• Reserved Pages: Is special purpose allocator, which allocates a set of pages for emergencies. Typically the “Fail Safe” memory for SQL.
  2. Virtual Memory Allocator: Uses Windows VirtualAlloc API’s, when SQL needs to allocate contigous memory which does not necessarily fall in the 8K page boundary.
  3. Shared Memory Allocator: Uses windows file mapping API’s and provides LPC (shared memory) capabilities.

DBCC memory status gives some information about the Memory Nodes, but they are NOT exactly memory node but CPU nodes.


Locked Pages allocated would only show up when SQL Server has been configured to use Lock Pages in memory.

Memory Clerks: Clerks are consumers of memory in SQL. In general there are 4 kinds of clerks, generic, cache store, object store, user store. The clerks make use of the memory node allocators to allocate memory. SQL has a vast number of Clerks predefined, and each of these clerks corresponds to the type of allocation which needs to be done. SQL exposes the clerk information using the “sys.dm_os_memory_clerks” DMV. This information is also exposed through the DBCC MEMORYSTATUS. In the memory status output one can see the clerks being listed multiple times. This is because of the fact that the clerks are created per NUMA node. So if we have 4 NUMA nodes on the machine, we could see the clerks being reported 4 times.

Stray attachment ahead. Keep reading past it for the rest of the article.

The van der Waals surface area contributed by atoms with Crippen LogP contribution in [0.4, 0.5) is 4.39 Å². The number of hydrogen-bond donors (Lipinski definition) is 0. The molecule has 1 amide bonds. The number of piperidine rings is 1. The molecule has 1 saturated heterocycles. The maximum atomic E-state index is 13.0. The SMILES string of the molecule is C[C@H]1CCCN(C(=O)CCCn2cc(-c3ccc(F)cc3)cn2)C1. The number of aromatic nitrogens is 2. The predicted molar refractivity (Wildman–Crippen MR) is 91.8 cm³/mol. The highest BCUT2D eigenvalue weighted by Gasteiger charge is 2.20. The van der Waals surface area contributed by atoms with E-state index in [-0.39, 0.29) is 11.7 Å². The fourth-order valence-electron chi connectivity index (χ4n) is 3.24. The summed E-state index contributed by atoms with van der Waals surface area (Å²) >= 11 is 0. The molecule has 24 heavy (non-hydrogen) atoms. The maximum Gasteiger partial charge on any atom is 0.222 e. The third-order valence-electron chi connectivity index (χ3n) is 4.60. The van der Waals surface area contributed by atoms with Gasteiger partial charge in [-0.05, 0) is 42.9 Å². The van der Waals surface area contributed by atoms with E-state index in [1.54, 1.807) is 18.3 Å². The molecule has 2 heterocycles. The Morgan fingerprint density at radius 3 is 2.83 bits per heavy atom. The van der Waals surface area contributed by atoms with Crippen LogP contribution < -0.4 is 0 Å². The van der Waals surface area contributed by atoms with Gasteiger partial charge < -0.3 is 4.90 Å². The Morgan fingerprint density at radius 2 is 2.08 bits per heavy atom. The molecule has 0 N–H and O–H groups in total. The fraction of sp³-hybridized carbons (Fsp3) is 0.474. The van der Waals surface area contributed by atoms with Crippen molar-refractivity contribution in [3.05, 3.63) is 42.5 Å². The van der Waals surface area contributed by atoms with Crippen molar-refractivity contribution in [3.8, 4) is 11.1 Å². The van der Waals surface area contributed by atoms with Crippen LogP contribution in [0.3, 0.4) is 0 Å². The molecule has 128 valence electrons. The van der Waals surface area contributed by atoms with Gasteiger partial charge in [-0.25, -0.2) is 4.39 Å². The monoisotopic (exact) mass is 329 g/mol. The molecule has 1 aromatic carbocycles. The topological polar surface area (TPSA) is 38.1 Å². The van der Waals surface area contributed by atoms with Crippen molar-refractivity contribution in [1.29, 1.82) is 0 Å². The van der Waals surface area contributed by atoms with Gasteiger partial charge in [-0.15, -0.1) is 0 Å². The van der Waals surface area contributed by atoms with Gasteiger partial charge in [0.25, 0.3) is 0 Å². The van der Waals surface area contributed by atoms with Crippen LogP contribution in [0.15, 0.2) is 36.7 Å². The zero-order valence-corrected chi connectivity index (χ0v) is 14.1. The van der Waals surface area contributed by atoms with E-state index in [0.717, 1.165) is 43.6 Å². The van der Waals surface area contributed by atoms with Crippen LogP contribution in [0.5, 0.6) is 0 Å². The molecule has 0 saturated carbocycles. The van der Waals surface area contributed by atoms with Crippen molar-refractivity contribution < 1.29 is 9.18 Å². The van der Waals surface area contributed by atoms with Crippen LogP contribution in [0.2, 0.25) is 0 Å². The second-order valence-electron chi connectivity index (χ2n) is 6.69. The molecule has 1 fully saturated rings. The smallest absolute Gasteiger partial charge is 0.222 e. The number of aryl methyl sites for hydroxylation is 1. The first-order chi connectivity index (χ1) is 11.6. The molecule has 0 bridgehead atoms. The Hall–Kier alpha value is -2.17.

Memory Objects: Memory objects are the memory allocations made through the clerks. There are 3 kinds of memory objects which are supported by SQL. Memory objects can be viewed using the “sys.dm_os_memory_objects” DMV.

  1. Variable Memory Object: Supports variable size memory allocations.
  2. Mark/Shrink Objects: This allocations are typically done in two stages. During the first stage the allocations grows in size (more and more memory are added as part of this allocation) and during the second phase the memory is de-allocated. As Slava points out, these type of allocations are very useful in scenarios like compilation or execution.